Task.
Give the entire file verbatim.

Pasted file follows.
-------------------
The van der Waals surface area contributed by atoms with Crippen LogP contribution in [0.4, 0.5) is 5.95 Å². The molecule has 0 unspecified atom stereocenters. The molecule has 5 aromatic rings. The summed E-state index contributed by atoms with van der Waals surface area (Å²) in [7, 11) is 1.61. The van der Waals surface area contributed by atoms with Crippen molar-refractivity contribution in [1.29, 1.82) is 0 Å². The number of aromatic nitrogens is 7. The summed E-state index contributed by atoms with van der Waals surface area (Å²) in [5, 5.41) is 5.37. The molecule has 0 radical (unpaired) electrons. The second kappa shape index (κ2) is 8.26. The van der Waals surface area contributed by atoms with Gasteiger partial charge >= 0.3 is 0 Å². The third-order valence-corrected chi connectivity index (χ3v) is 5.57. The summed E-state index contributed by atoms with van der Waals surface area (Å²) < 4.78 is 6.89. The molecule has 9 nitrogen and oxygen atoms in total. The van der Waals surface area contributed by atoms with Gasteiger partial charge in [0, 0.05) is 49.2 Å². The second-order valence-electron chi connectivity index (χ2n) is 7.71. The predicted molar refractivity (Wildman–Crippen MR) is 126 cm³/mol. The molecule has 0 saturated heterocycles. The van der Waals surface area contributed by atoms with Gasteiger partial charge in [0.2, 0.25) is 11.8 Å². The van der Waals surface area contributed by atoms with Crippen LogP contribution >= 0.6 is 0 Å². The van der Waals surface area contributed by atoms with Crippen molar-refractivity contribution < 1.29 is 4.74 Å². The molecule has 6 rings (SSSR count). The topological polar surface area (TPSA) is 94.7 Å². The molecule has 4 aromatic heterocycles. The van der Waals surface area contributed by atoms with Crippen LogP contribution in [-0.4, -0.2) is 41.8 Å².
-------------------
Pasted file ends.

The van der Waals surface area contributed by atoms with Crippen LogP contribution in [0.4, 0.5) is 5.95 Å². The molecule has 0 unspecified atom stereocenters. The molecule has 5 aromatic rings. The summed E-state index contributed by atoms with van der Waals surface area (Å²) in [7, 11) is 1.61. The van der Waals surface area contributed by atoms with Crippen molar-refractivity contribution in [1.29, 1.82) is 0 Å². The number of aromatic nitrogens is 7. The summed E-state index contributed by atoms with van der Waals surface area (Å²) in [5, 5.41) is 5.37. The molecule has 0 radical (unpaired) electrons. The second kappa shape index (κ2) is 8.26. The van der Waals surface area contributed by atoms with Gasteiger partial charge >= 0.3 is 0 Å². The third-order valence-corrected chi connectivity index (χ3v) is 5.57. The summed E-state index contributed by atoms with van der Waals surface area (Å²) < 4.78 is 6.89. The molecule has 9 nitrogen and oxygen atoms in total. The van der Waals surface area contributed by atoms with Gasteiger partial charge in [0, 0.05) is 49.2 Å². The second-order valence-electron chi connectivity index (χ2n) is 7.71. The predicted molar refractivity (Wildman–Crippen MR) is 126 cm³/mol. The molecule has 0 saturated heterocycles. The van der Waals surface area contributed by atoms with Gasteiger partial charge in [0.2, 0.25) is 11.8 Å². The van der Waals surface area contributed by atoms with Crippen LogP contribution >= 0.6 is 0 Å². The van der Waals surface area contributed by atoms with Crippen molar-refractivity contribution < 1.29 is 4.74 Å². The molecule has 6 rings (SSSR count). The topological polar surface area (TPSA) is 94.7 Å². The molecule has 4 aromatic heterocycles. The van der Waals surface area contributed by atoms with Crippen LogP contribution in [-0.4, -0.2) is 41.8 Å².